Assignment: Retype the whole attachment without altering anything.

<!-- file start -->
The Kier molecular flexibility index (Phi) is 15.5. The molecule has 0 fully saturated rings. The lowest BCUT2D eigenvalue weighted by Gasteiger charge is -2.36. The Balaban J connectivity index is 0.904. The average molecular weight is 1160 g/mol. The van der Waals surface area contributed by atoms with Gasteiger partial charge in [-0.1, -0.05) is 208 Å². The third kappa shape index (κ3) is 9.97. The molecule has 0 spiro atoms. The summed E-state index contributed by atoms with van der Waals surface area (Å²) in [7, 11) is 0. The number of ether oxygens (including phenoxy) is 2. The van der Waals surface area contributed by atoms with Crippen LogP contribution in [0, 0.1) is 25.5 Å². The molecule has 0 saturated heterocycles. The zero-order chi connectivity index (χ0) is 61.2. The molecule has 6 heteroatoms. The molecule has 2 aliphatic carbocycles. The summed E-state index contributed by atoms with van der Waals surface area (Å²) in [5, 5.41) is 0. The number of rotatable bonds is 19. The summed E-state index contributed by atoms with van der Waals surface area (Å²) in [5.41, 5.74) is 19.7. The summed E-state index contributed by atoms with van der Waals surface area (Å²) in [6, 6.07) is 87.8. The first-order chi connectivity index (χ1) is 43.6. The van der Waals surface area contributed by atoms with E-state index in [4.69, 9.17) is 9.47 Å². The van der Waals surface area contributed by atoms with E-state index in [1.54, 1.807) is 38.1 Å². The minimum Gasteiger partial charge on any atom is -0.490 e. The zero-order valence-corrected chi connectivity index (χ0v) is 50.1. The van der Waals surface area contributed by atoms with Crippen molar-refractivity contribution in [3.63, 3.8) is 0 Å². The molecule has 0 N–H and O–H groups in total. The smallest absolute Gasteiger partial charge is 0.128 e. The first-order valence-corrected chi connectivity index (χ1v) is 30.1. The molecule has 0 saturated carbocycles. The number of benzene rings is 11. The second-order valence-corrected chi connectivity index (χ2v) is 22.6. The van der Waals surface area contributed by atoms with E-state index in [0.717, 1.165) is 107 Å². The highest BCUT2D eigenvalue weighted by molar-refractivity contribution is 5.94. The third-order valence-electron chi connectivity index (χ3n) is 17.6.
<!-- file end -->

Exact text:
The Kier molecular flexibility index (Phi) is 15.5. The molecule has 0 fully saturated rings. The lowest BCUT2D eigenvalue weighted by Gasteiger charge is -2.36. The Balaban J connectivity index is 0.904. The average molecular weight is 1160 g/mol. The van der Waals surface area contributed by atoms with Gasteiger partial charge in [-0.1, -0.05) is 208 Å². The third kappa shape index (κ3) is 9.97. The molecule has 0 spiro atoms. The summed E-state index contributed by atoms with van der Waals surface area (Å²) in [7, 11) is 0. The number of ether oxygens (including phenoxy) is 2. The van der Waals surface area contributed by atoms with Crippen LogP contribution in [0, 0.1) is 25.5 Å². The molecule has 0 saturated heterocycles. The zero-order chi connectivity index (χ0) is 61.2. The molecule has 6 heteroatoms. The molecule has 2 aliphatic carbocycles. The summed E-state index contributed by atoms with van der Waals surface area (Å²) in [5, 5.41) is 0. The number of rotatable bonds is 19. The summed E-state index contributed by atoms with van der Waals surface area (Å²) in [5.41, 5.74) is 19.7. The summed E-state index contributed by atoms with van der Waals surface area (Å²) in [6, 6.07) is 87.8. The first-order chi connectivity index (χ1) is 43.6. The van der Waals surface area contributed by atoms with E-state index in [4.69, 9.17) is 9.47 Å². The van der Waals surface area contributed by atoms with E-state index in [1.54, 1.807) is 38.1 Å². The minimum Gasteiger partial charge on any atom is -0.490 e. The zero-order valence-corrected chi connectivity index (χ0v) is 50.1. The van der Waals surface area contributed by atoms with Crippen molar-refractivity contribution in [3.63, 3.8) is 0 Å². The molecule has 0 N–H and O–H groups in total. The smallest absolute Gasteiger partial charge is 0.128 e. The first-order valence-corrected chi connectivity index (χ1v) is 30.1. The molecule has 0 saturated carbocycles. The number of benzene rings is 11. The second-order valence-corrected chi connectivity index (χ2v) is 22.6. The van der Waals surface area contributed by atoms with E-state index in [0.717, 1.165) is 107 Å². The highest BCUT2D eigenvalue weighted by molar-refractivity contribution is 5.94. The third-order valence-electron chi connectivity index (χ3n) is 17.6.